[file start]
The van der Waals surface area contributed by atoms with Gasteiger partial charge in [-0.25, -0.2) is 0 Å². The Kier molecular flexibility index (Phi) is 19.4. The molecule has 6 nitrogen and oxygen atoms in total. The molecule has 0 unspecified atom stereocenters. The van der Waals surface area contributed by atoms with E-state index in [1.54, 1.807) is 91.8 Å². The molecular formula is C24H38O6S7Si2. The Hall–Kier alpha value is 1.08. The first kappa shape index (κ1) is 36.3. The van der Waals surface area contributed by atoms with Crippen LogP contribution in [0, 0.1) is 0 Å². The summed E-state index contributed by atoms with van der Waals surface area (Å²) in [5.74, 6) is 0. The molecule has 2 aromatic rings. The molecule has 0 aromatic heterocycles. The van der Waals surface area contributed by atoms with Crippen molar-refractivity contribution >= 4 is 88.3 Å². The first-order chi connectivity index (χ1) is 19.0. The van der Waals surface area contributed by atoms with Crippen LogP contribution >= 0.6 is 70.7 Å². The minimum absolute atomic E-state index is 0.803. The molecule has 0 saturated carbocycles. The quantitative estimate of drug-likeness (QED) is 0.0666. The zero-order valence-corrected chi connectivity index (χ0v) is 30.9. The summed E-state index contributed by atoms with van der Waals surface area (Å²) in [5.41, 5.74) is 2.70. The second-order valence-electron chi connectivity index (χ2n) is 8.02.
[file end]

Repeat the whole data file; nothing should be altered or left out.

The van der Waals surface area contributed by atoms with Gasteiger partial charge in [-0.25, -0.2) is 0 Å². The Kier molecular flexibility index (Phi) is 19.4. The molecule has 6 nitrogen and oxygen atoms in total. The molecule has 0 unspecified atom stereocenters. The van der Waals surface area contributed by atoms with E-state index in [1.54, 1.807) is 91.8 Å². The molecular formula is C24H38O6S7Si2. The Hall–Kier alpha value is 1.08. The first kappa shape index (κ1) is 36.3. The van der Waals surface area contributed by atoms with Crippen LogP contribution in [0, 0.1) is 0 Å². The summed E-state index contributed by atoms with van der Waals surface area (Å²) in [5.74, 6) is 0. The molecule has 2 aromatic rings. The molecule has 0 aromatic heterocycles. The van der Waals surface area contributed by atoms with Crippen molar-refractivity contribution >= 4 is 88.3 Å². The first-order chi connectivity index (χ1) is 19.0. The van der Waals surface area contributed by atoms with Crippen LogP contribution >= 0.6 is 70.7 Å². The minimum absolute atomic E-state index is 0.803. The molecule has 0 saturated carbocycles. The quantitative estimate of drug-likeness (QED) is 0.0666. The zero-order valence-corrected chi connectivity index (χ0v) is 30.9. The summed E-state index contributed by atoms with van der Waals surface area (Å²) in [5.41, 5.74) is 2.70. The second-order valence-electron chi connectivity index (χ2n) is 8.02.